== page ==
The proposed rules for a new payment reform initiative — the Medicare Shared Savings Program (MSSP) — are expected in December. And neurologists could well be affected.
The program will allow Medicare to contract with accountable care organizations (ACOs), which will give neurologists and other physicians a financial incentive to practice high-quality, low-cost medicine.
The idea behind the ACO is to establish a network of physicians and other health care providers who are jointly held accountable for meeting certain standards of care while lowering costs by reducing the use of unnecessary tests and treatments. ACOs take responsibility for the full range of services needed by a defined set of patients. Payment arrangements will vary by payer; some private payers will offer global payments or full capitation but the Medicare program will share savings with providers.
Rhode Island neurologist Joel M. Kaufman, MD, thinks the ACO payment model may work well for neurologists who can manage their patients’ high-cost conditions, such as Alzheimer disease and stroke, so that they avoid expensive emergency department visits and inpatient stays.
“As neurologists, we will be an important and valuable piece to help these ACOs be successful,” said Dr. Kaufman, chair of the AAN Professional Association Payment Policy Subcommittee. An ACO that meets quality thresholds and keeps spending below a certain benchmark will share the financial savings with the Medicare program.
In theory, Dr. Kaufman, executive director and CEO of Lifespan/Physicians Professional Service Organization, thinks the ACO concept will reward neurologists who spend more time talking with their patients instead of ordering expensive tests that are of questionable benefit.
“Currently, a neurologist's time with patients is totally undervalued,” he said. “If we can show the value of neurology and have that recognized financially, it will make the ACO successful, it will help the patient a lot; and it will help the neurologist.”
The MSSP, which is voluntary, will begin no later than 2012.
WHAT PRIVATE PAYERS ARE DOING
Many private payers have begun to introduce “accountable care” contracts as well, although they may define an ACO differently than the government does.
In Minnesota, for example, Fairview Health System is transforming itself into an ACO to contract with one of the largest payers in its market. As part of this effort, Fairview's primary care physicians are using “care packages”— specific protocols for certain conditions — to standardize high-quality, low-cost care.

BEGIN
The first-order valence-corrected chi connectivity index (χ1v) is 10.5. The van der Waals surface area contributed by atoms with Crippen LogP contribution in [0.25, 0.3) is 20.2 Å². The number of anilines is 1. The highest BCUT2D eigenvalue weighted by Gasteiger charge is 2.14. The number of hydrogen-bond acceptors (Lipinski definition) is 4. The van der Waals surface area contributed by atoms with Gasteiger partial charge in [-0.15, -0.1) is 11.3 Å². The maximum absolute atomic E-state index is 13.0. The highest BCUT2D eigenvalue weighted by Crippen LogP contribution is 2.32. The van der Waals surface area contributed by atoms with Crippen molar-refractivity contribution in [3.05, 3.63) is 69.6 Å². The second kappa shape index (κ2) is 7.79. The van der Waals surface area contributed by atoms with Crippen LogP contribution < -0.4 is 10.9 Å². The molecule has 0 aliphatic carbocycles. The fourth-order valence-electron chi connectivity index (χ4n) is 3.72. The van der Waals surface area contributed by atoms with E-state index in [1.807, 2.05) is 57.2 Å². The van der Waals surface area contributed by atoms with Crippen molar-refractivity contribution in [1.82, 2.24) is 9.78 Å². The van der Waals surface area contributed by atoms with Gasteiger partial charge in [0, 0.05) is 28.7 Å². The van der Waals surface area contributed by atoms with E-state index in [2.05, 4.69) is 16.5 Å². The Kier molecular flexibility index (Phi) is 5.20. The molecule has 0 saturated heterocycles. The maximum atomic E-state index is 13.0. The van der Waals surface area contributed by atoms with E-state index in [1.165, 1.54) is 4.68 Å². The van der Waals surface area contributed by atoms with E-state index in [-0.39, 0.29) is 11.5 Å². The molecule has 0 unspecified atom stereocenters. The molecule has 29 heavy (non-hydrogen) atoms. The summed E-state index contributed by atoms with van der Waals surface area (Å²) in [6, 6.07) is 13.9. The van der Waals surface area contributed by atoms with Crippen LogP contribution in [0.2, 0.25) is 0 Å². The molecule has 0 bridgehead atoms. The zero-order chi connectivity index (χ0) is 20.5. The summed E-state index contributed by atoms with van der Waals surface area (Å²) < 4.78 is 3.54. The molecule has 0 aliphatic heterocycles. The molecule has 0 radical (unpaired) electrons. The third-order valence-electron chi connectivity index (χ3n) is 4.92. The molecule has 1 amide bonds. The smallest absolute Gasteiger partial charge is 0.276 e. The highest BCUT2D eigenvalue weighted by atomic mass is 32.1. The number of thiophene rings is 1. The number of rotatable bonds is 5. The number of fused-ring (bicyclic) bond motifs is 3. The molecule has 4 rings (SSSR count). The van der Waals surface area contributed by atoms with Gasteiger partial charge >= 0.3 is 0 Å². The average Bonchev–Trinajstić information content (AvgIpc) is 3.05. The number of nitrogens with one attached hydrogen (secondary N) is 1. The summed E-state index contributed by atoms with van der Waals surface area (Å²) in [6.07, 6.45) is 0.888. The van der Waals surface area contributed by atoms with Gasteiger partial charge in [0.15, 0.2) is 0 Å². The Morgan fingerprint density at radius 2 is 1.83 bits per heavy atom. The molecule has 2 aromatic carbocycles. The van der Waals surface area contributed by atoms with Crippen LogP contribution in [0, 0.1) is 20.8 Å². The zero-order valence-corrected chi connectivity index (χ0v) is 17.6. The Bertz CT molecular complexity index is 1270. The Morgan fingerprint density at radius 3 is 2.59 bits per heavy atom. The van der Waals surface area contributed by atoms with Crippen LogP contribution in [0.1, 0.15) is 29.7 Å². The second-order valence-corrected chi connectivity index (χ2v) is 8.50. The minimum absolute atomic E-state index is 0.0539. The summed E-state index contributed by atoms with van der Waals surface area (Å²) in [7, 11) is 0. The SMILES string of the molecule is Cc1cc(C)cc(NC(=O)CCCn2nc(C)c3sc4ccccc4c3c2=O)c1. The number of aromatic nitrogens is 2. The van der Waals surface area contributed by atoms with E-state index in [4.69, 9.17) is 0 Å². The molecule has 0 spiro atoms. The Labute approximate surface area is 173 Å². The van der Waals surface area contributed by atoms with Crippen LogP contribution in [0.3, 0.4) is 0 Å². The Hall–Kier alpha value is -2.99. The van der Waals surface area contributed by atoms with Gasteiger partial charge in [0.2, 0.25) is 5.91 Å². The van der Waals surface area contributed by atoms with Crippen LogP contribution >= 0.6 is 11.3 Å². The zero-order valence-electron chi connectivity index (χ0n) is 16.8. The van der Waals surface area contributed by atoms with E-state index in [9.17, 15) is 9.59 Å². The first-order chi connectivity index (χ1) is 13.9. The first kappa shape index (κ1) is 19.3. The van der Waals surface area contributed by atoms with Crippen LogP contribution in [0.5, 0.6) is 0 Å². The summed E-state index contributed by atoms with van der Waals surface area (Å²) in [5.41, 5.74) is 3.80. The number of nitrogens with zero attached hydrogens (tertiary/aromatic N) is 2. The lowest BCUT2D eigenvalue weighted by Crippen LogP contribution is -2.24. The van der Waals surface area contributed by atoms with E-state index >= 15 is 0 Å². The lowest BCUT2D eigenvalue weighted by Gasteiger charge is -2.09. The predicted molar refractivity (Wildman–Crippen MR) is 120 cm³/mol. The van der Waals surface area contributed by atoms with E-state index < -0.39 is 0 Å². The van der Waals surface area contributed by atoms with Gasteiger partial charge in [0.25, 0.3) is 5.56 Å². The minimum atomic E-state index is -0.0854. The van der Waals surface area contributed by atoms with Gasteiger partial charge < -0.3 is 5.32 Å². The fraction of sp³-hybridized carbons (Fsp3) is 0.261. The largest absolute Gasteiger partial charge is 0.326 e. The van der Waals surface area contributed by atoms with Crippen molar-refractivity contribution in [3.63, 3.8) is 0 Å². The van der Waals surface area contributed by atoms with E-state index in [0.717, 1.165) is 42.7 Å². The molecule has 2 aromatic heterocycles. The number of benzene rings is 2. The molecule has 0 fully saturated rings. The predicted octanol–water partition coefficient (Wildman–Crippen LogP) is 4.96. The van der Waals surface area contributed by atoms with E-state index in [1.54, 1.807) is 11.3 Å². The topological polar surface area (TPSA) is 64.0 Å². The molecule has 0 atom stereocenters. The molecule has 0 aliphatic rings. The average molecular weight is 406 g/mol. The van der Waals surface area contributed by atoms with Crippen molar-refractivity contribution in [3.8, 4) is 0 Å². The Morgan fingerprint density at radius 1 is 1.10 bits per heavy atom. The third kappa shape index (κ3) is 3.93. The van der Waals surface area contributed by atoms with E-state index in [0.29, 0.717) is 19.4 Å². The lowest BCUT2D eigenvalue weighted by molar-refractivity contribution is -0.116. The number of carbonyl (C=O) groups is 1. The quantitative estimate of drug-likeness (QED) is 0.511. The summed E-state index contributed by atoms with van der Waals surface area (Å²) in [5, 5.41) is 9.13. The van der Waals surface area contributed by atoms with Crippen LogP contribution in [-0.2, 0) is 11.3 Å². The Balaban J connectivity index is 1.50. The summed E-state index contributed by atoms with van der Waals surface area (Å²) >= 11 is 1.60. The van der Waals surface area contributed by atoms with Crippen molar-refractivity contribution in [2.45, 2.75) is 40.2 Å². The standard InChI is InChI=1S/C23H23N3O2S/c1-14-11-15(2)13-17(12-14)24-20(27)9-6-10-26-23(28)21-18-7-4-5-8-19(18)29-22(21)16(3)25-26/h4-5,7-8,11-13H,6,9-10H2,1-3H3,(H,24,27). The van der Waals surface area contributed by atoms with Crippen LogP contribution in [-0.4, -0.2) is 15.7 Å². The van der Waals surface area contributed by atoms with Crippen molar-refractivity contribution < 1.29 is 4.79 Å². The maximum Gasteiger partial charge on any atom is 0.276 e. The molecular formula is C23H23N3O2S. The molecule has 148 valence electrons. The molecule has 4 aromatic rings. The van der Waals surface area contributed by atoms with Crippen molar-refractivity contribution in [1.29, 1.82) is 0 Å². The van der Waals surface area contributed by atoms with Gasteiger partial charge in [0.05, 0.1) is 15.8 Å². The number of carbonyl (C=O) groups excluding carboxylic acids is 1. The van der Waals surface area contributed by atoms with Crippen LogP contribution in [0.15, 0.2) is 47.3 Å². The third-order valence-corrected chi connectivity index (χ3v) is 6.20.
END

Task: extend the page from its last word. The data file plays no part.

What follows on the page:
For example, a migraine care package is being used to reduce the use of unnecessary images, urgent care and emergency department care; to make appropriate referrals to neurologists; and to reduce the amount of lost work time of migraine patients.
Sarah Maier, MD, a family physician at the Fairview clinic in Hiawatha, MN, said family physicians, nurses and others on the care team coach their patients to use diaries to understand their headache triggers and thus avoid headaches whenever possible. Other inventions include teaching patients to recognize early symptoms so a migraine is mitigated and to effectively use their medications.
“I have definitely seen improvement among my patients,” Dr. Maier said.
HOW TO PREPARE NOW
Laura Powers, MD, former chair of the AAN Medical Economics Management Committee, encouraged neurologists to begin exploring ways to formally align with other physicians who are organizing to join an ACO to position themselves for payment reform.
For starters, she suggested that neurologists network with other physicians in the community to investigate their options for joining an independent physician association (IPA). An IPA is a legal organization through which independent physicians in a geographic area jointly contract with payers. Because IPAs include a large number of physicians, they may plan to establish their own ACOs; alternatively, hospitals that are creating ACOs are likely to approach IPAs in their market as a first step in their physician-recruitment efforts.
“I would ask them to be open-minded about the potential of joining an IPA,” she said. “I do not mean necessarily joining an IPA now but rather learning about the options and how that would work.”